Evolutionary Acquisition of Autonomous Specialization in a Path-Formation Task of a Robotic Swarm
Motoaki Hiraga*, Toshiyuki Yasuda**, and Kazuhiro Ohkura*
*Graduate School of Engineering, Hiroshima University
1-4-1 Kagamiyama, Higashi-Hiroshima, Hiroshima 739-8527, Japan
**Graduate School of Science and Engineering, University of Toyama
3190 Gofuku, Toyama 930-8555, Japan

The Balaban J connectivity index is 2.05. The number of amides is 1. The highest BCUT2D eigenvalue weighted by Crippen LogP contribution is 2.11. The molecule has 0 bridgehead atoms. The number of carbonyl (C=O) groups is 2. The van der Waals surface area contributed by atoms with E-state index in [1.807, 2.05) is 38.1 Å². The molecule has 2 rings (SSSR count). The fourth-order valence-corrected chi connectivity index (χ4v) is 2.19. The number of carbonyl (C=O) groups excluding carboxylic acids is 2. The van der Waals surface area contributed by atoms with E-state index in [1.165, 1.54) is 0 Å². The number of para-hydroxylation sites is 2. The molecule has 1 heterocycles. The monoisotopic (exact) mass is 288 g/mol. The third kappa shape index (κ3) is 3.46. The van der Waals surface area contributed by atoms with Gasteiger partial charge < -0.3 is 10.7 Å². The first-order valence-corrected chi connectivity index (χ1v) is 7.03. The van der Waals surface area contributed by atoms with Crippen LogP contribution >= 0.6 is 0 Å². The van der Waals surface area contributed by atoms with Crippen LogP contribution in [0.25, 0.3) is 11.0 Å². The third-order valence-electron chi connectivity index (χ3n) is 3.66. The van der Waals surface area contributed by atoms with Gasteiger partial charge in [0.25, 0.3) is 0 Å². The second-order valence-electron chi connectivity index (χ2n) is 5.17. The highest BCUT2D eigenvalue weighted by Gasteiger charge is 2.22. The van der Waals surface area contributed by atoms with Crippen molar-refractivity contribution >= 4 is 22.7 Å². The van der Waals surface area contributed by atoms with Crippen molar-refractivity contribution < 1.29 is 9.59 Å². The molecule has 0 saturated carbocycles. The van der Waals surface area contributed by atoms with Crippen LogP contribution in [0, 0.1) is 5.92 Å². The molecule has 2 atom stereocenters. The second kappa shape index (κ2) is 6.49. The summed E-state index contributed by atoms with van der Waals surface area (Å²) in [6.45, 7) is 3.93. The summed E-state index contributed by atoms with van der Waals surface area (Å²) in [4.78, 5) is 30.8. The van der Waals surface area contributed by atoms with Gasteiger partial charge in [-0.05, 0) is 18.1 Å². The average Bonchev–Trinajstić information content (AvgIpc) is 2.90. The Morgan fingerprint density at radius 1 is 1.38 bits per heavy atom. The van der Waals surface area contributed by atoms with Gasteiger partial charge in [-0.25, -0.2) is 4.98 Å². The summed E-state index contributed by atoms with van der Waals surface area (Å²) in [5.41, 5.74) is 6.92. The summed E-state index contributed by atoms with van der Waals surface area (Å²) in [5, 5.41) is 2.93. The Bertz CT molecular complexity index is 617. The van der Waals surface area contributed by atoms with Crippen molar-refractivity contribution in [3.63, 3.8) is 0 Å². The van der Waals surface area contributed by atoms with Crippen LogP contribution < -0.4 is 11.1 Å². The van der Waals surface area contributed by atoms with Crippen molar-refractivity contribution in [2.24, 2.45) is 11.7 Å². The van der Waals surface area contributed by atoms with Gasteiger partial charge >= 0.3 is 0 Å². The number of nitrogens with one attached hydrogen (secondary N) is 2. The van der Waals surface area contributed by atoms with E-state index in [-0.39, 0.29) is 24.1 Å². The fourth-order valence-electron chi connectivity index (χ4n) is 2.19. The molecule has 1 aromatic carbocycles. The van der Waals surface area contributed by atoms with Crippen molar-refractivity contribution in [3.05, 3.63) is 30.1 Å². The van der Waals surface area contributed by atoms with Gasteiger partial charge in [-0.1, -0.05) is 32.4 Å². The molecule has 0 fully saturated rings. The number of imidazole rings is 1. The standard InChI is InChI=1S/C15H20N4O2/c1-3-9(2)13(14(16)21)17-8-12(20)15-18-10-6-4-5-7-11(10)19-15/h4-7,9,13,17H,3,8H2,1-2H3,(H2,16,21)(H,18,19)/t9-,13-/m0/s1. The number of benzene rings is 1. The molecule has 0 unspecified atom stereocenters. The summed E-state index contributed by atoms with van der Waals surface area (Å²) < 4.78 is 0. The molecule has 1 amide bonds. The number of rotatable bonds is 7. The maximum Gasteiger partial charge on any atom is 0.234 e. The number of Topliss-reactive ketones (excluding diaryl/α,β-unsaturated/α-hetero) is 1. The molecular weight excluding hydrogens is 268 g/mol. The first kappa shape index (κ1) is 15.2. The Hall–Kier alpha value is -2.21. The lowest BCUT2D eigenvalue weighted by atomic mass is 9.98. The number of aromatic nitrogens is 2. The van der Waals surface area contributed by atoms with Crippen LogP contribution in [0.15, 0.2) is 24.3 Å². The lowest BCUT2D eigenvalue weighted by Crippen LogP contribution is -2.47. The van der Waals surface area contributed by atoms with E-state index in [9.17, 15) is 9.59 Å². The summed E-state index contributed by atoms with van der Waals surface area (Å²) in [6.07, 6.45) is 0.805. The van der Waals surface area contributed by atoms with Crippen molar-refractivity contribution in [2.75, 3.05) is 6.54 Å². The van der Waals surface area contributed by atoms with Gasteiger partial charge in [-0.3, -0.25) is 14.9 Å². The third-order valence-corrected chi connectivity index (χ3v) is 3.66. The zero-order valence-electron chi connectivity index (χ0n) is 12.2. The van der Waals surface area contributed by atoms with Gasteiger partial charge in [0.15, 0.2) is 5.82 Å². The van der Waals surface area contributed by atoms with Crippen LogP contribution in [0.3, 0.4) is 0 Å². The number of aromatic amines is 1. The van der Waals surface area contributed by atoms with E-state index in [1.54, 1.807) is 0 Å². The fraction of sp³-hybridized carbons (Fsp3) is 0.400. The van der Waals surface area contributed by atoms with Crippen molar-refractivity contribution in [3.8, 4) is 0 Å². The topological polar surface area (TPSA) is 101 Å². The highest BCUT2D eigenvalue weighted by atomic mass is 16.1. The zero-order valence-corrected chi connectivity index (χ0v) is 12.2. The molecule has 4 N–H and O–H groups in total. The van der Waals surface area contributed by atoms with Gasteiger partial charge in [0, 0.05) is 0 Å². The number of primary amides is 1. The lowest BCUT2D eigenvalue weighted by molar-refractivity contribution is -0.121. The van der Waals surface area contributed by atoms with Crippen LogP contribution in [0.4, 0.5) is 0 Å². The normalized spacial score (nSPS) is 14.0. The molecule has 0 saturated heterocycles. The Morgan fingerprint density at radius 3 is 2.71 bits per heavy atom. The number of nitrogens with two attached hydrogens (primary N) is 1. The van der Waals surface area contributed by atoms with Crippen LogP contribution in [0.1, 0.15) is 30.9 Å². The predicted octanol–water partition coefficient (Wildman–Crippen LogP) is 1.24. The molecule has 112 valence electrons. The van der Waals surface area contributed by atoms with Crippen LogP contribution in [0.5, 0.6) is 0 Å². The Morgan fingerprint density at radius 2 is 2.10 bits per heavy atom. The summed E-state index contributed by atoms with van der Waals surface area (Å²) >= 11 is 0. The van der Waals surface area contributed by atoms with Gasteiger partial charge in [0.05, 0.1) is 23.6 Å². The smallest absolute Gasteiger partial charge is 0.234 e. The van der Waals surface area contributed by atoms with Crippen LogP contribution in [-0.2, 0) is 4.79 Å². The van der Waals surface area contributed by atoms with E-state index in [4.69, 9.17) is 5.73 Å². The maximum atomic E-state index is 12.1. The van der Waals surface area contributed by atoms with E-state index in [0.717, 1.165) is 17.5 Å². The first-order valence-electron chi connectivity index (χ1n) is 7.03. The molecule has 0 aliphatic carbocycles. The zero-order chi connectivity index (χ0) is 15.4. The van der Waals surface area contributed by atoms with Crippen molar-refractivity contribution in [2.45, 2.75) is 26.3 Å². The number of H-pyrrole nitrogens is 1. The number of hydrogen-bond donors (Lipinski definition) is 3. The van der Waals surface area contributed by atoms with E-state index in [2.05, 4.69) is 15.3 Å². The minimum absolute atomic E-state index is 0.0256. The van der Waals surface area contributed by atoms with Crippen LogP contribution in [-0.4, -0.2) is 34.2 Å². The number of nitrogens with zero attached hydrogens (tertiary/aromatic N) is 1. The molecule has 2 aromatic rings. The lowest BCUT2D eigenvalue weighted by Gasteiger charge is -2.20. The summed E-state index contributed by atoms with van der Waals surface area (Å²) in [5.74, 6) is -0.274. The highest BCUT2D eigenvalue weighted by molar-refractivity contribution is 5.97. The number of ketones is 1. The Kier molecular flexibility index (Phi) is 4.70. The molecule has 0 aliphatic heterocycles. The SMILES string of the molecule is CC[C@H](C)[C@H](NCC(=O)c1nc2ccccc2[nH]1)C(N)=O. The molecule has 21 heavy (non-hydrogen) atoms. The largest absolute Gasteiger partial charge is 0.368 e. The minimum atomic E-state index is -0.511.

Task allocation is an important concept not only in biological systems but also in artificial systems. This paper reports a case study of autonomous task allocation behavior in an evolutionary robotic swarm. We address a path-formation task that is a fundamental task in the field of swarm robotics. This task aims to generate the collective path that connects two different locations by using many simple robots. Each robot has a limited sensing ability with distance sensors, a ground sensor, and a coarse-grained omnidirectional camera to perceive its local environment and the limited actuators composed of two colored LEDs and two-wheeled motors. Our objective is to develop a robotic swarm with autonomous specialization behavior from scratch, by exclusively implementing a homogeneous evolving artificial neural network controller for the robots to discuss the importance of embodiment that is the source of congestion. Computer simulations demonstrate the adaptive collective behavior that emerged in a robotic swarm with various swarm sizes and confirm the feasibility of autonomous task allocation for managing congestion in larger swarm sizes.
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